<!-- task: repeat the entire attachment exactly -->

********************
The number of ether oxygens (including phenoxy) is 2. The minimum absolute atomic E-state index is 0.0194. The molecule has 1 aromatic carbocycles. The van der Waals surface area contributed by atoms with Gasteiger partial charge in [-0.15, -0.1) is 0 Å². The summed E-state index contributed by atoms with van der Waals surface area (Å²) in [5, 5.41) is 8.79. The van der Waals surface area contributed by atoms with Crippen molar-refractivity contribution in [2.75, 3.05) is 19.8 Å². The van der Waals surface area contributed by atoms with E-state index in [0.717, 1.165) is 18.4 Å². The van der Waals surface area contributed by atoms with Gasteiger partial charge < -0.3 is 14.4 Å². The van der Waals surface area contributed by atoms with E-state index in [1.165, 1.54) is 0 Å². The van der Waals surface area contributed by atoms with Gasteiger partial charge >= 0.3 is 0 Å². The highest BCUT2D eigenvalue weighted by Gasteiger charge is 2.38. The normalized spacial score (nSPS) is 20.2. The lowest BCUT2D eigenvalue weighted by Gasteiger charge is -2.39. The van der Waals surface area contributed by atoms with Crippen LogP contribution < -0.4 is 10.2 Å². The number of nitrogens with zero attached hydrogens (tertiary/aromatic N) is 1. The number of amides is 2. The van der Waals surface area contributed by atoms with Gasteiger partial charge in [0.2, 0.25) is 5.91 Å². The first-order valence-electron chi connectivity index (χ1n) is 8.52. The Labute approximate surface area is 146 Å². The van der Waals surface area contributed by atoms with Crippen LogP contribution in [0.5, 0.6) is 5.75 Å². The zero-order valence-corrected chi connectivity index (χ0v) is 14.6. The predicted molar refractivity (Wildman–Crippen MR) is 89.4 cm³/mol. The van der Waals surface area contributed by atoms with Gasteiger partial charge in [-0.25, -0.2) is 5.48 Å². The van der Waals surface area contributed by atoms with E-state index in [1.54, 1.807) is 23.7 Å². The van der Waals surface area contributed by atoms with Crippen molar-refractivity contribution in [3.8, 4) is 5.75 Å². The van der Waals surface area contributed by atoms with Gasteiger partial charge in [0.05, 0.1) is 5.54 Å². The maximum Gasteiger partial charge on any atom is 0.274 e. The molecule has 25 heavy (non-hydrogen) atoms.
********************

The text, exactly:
The number of ether oxygens (including phenoxy) is 2. The minimum absolute atomic E-state index is 0.0194. The molecule has 1 aromatic carbocycles. The van der Waals surface area contributed by atoms with Gasteiger partial charge in [-0.15, -0.1) is 0 Å². The summed E-state index contributed by atoms with van der Waals surface area (Å²) in [5, 5.41) is 8.79. The van der Waals surface area contributed by atoms with Crippen molar-refractivity contribution in [2.75, 3.05) is 19.8 Å². The van der Waals surface area contributed by atoms with E-state index in [0.717, 1.165) is 18.4 Å². The van der Waals surface area contributed by atoms with Gasteiger partial charge < -0.3 is 14.4 Å². The van der Waals surface area contributed by atoms with E-state index in [1.165, 1.54) is 0 Å². The van der Waals surface area contributed by atoms with Gasteiger partial charge >= 0.3 is 0 Å². The highest BCUT2D eigenvalue weighted by Gasteiger charge is 2.38. The normalized spacial score (nSPS) is 20.2. The lowest BCUT2D eigenvalue weighted by Gasteiger charge is -2.39. The van der Waals surface area contributed by atoms with Crippen LogP contribution < -0.4 is 10.2 Å². The number of nitrogens with zero attached hydrogens (tertiary/aromatic N) is 1. The number of amides is 2. The van der Waals surface area contributed by atoms with Gasteiger partial charge in [0.2, 0.25) is 5.91 Å². The first-order valence-electron chi connectivity index (χ1n) is 8.52. The Labute approximate surface area is 146 Å². The van der Waals surface area contributed by atoms with Crippen LogP contribution in [0.5, 0.6) is 5.75 Å². The zero-order valence-corrected chi connectivity index (χ0v) is 14.6. The predicted molar refractivity (Wildman–Crippen MR) is 89.4 cm³/mol. The van der Waals surface area contributed by atoms with Gasteiger partial charge in [-0.25, -0.2) is 5.48 Å². The van der Waals surface area contributed by atoms with E-state index in [1.54, 1.807) is 23.7 Å². The van der Waals surface area contributed by atoms with Crippen molar-refractivity contribution in [3.8, 4) is 5.75 Å². The van der Waals surface area contributed by atoms with Gasteiger partial charge in [0.05, 0.1) is 5.54 Å². The maximum Gasteiger partial charge on any atom is 0.274 e. The molecule has 25 heavy (non-hydrogen) atoms.